It’s that time of year again– mosquito season. The city of Sugar Land sprays for mosquitos from May through October, and although this greatly reduces the mosquito population, there are still many mosquitoes out there to burden our backyard barbeques and camping trips. I’m sure you’ve heard many ways to ward off mosquitoes, but which ones actually work? We’re here to help you survive mosquito season by finding out the facts.
Take Vitamin B12: Myth
Eating a B12 vitamin is said to help repel mosquitoes– but the truth is it’s just an old wives’ tale. It doesn’t address any of the actual reasons mosquitoes are attracted to people, which mostly have to do with odor. So, sorry, this one doesn’t work.
Avoid Dark Colors: Fact
Research has shown that mosquitoes are most attracted to the following colors: black, navy blue, and red. This is because it makes it easier for mosquitoes to zone in and target an individual wearing these colors. To reduce your attractiveness to these insects during mosquito season, opt for light colors. At the very least, this will keep you cooler in the Texas heat.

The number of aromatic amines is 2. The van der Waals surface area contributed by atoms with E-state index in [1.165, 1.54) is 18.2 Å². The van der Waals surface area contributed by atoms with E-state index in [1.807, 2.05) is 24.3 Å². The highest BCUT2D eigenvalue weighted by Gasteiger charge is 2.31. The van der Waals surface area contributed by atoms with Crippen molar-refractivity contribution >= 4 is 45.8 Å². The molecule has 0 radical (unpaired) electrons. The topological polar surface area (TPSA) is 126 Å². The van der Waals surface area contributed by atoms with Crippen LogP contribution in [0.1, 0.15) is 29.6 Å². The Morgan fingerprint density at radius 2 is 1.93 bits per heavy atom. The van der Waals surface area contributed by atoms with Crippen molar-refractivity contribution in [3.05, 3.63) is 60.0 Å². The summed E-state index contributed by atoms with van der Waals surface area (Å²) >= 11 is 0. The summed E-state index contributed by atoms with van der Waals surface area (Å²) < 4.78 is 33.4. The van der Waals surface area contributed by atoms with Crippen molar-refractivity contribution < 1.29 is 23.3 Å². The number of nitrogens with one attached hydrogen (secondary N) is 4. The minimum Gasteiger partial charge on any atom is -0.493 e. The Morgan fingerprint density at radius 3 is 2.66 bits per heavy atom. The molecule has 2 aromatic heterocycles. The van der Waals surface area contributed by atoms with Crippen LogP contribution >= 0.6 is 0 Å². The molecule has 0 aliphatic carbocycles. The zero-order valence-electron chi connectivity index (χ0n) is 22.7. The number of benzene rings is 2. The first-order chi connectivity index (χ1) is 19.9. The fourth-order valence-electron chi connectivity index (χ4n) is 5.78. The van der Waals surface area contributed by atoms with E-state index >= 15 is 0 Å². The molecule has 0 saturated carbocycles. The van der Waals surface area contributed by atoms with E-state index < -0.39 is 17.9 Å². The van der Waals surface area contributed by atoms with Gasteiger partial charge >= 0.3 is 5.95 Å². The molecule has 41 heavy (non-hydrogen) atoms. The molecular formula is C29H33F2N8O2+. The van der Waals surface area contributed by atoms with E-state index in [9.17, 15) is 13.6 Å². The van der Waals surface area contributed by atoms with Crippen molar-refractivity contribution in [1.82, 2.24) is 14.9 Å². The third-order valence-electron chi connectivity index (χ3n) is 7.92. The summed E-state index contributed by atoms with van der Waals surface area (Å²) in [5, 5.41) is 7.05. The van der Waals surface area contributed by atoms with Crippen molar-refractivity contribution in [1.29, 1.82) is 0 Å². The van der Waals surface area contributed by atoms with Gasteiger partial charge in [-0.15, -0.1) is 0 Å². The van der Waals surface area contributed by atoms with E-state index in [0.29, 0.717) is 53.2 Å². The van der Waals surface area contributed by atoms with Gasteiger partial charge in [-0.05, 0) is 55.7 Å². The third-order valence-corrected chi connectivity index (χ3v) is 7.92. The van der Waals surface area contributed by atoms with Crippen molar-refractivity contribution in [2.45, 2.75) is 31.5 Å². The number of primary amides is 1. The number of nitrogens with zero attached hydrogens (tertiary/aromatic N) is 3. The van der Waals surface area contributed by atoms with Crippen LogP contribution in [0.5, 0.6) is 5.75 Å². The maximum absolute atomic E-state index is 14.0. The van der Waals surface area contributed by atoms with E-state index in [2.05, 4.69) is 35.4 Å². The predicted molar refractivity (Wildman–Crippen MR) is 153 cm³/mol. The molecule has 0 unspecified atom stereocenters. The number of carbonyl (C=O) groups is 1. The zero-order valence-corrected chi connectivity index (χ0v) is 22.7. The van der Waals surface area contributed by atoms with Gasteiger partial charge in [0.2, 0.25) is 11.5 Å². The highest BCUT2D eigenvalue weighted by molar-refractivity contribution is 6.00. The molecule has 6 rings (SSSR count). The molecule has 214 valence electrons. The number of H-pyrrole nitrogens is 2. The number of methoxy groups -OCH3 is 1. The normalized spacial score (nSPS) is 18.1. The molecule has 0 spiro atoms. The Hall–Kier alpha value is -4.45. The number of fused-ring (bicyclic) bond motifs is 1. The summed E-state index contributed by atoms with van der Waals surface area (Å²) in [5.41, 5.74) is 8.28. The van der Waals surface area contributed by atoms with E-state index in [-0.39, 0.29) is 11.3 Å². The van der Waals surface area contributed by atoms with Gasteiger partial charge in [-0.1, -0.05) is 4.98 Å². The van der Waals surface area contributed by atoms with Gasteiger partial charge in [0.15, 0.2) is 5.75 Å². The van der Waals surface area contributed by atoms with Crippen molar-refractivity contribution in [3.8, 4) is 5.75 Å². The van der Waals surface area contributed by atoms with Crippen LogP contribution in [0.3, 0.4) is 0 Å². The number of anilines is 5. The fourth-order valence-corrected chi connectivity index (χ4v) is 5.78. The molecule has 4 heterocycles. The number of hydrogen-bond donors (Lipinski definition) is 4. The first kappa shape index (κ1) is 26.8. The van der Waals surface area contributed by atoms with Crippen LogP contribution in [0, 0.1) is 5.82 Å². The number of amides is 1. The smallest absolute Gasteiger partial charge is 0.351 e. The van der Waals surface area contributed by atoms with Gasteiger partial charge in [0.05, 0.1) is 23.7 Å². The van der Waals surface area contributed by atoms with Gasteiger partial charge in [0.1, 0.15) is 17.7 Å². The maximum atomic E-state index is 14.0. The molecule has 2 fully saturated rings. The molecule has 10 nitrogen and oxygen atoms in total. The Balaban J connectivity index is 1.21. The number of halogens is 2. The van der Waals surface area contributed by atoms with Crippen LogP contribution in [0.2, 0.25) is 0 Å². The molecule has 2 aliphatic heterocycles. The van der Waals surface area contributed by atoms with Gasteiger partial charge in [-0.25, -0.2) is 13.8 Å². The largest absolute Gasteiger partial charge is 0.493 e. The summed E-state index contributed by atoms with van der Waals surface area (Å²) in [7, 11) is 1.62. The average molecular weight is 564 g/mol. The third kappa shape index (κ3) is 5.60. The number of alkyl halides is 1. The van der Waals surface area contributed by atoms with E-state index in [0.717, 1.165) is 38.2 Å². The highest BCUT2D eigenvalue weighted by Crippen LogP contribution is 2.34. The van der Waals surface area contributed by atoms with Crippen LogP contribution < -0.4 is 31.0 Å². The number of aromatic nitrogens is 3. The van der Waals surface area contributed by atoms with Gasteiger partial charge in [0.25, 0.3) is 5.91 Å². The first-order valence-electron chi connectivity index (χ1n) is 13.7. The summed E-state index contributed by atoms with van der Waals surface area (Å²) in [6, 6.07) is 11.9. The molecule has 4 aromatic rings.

Drink a Beer: Myth
We’re not sure if this tip came about as a way to make partygoers drink more, but nonetheless, drinking a beer does not make you more repellant to mosquitoes. In fact, you are more likely to get bit after drinking a beer. It is likely because your skin becomes warmer and your breathing becomes heavier, which emits odors that attract mosquitoes. We’re not saying you should lay off the cold ones completely this summer; just don’t expect them to protect you from mosquitoes.
Stop Eating Bananas, Start Eating Garlic: Myth
Another old wives’ tale you’ve probably heard is that you are more attractive to mosquitoes if you eat a banana and less attractive if you eat garlic. The reality is that nothing you eat actually affects your ability to repel mosquitoes. So go ahead and eat that banana, it’s good for you.
Protect Yourself During Mosquito Season in Sugar Land, Texas
The best way to protect yourself during mosquito season is to reduce exposure. This means covering up and avoiding the outdoors during mosquito feasting hours– from dusk until dawn. If you think that you are naturally prone to mosquito bites, you’re not crazy. Genetics play into your attractiveness because of the natural odors you emit. If this is the case, pay extra care in avoiding mosquito bites. And don’t forget to lather on the mosquito repellant and light the citronella.
This post is brought to you by A Beautiful Smile at Lake Pointe in Sugar Land, Texas. Nothing breaks a smile like a mosquito bite. Stay safe this summer.